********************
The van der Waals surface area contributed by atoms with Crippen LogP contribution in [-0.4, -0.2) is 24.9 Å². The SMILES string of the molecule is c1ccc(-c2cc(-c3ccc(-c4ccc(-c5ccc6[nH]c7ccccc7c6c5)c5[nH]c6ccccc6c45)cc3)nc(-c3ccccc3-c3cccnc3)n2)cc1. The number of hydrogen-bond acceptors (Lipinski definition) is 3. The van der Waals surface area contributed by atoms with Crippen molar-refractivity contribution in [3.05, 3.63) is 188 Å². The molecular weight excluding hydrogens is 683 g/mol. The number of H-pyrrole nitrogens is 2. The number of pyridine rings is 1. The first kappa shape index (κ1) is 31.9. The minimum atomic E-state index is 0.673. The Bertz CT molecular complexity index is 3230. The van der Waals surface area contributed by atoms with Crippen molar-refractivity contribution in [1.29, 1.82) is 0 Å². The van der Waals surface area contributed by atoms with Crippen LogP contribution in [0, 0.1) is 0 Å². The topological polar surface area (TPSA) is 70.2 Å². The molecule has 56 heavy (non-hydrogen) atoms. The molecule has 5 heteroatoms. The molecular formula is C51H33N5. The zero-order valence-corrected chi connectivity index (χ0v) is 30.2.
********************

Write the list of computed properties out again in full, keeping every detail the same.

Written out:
The van der Waals surface area contributed by atoms with Crippen LogP contribution in [-0.4, -0.2) is 24.9 Å². The SMILES string of the molecule is c1ccc(-c2cc(-c3ccc(-c4ccc(-c5ccc6[nH]c7ccccc7c6c5)c5[nH]c6ccccc6c45)cc3)nc(-c3ccccc3-c3cccnc3)n2)cc1. The number of hydrogen-bond acceptors (Lipinski definition) is 3. The van der Waals surface area contributed by atoms with Crippen molar-refractivity contribution in [3.05, 3.63) is 188 Å². The molecular weight excluding hydrogens is 683 g/mol. The number of H-pyrrole nitrogens is 2. The number of pyridine rings is 1. The first kappa shape index (κ1) is 31.9. The minimum atomic E-state index is 0.673. The Bertz CT molecular complexity index is 3230. The van der Waals surface area contributed by atoms with Crippen molar-refractivity contribution in [1.29, 1.82) is 0 Å². The van der Waals surface area contributed by atoms with Crippen LogP contribution in [0, 0.1) is 0 Å². The topological polar surface area (TPSA) is 70.2 Å². The molecule has 56 heavy (non-hydrogen) atoms. The molecule has 5 heteroatoms. The molecular formula is C51H33N5. The zero-order valence-corrected chi connectivity index (χ0v) is 30.2.